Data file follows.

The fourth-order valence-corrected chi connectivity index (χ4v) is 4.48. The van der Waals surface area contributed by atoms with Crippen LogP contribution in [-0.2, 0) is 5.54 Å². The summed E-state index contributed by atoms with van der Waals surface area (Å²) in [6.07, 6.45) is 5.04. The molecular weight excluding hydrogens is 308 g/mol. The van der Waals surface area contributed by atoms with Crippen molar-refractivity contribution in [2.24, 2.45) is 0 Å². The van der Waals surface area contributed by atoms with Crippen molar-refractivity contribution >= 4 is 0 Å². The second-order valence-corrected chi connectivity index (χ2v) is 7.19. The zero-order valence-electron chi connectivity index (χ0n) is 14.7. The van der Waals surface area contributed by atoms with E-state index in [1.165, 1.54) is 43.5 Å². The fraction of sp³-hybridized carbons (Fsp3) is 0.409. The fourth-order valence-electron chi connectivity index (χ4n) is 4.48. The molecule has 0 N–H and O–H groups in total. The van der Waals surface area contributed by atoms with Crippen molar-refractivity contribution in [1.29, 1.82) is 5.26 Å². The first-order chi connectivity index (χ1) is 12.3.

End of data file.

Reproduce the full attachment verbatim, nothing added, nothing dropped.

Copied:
The fourth-order valence-corrected chi connectivity index (χ4v) is 4.48. The van der Waals surface area contributed by atoms with Crippen LogP contribution in [-0.2, 0) is 5.54 Å². The summed E-state index contributed by atoms with van der Waals surface area (Å²) in [6.07, 6.45) is 5.04. The molecular weight excluding hydrogens is 308 g/mol. The van der Waals surface area contributed by atoms with Crippen molar-refractivity contribution in [2.24, 2.45) is 0 Å². The van der Waals surface area contributed by atoms with Crippen molar-refractivity contribution >= 4 is 0 Å². The second-order valence-corrected chi connectivity index (χ2v) is 7.19. The zero-order valence-electron chi connectivity index (χ0n) is 14.7. The van der Waals surface area contributed by atoms with E-state index in [1.165, 1.54) is 43.5 Å². The fraction of sp³-hybridized carbons (Fsp3) is 0.409. The fourth-order valence-electron chi connectivity index (χ4n) is 4.48. The molecule has 0 N–H and O–H groups in total. The van der Waals surface area contributed by atoms with Crippen molar-refractivity contribution in [1.29, 1.82) is 5.26 Å². The first-order chi connectivity index (χ1) is 12.3.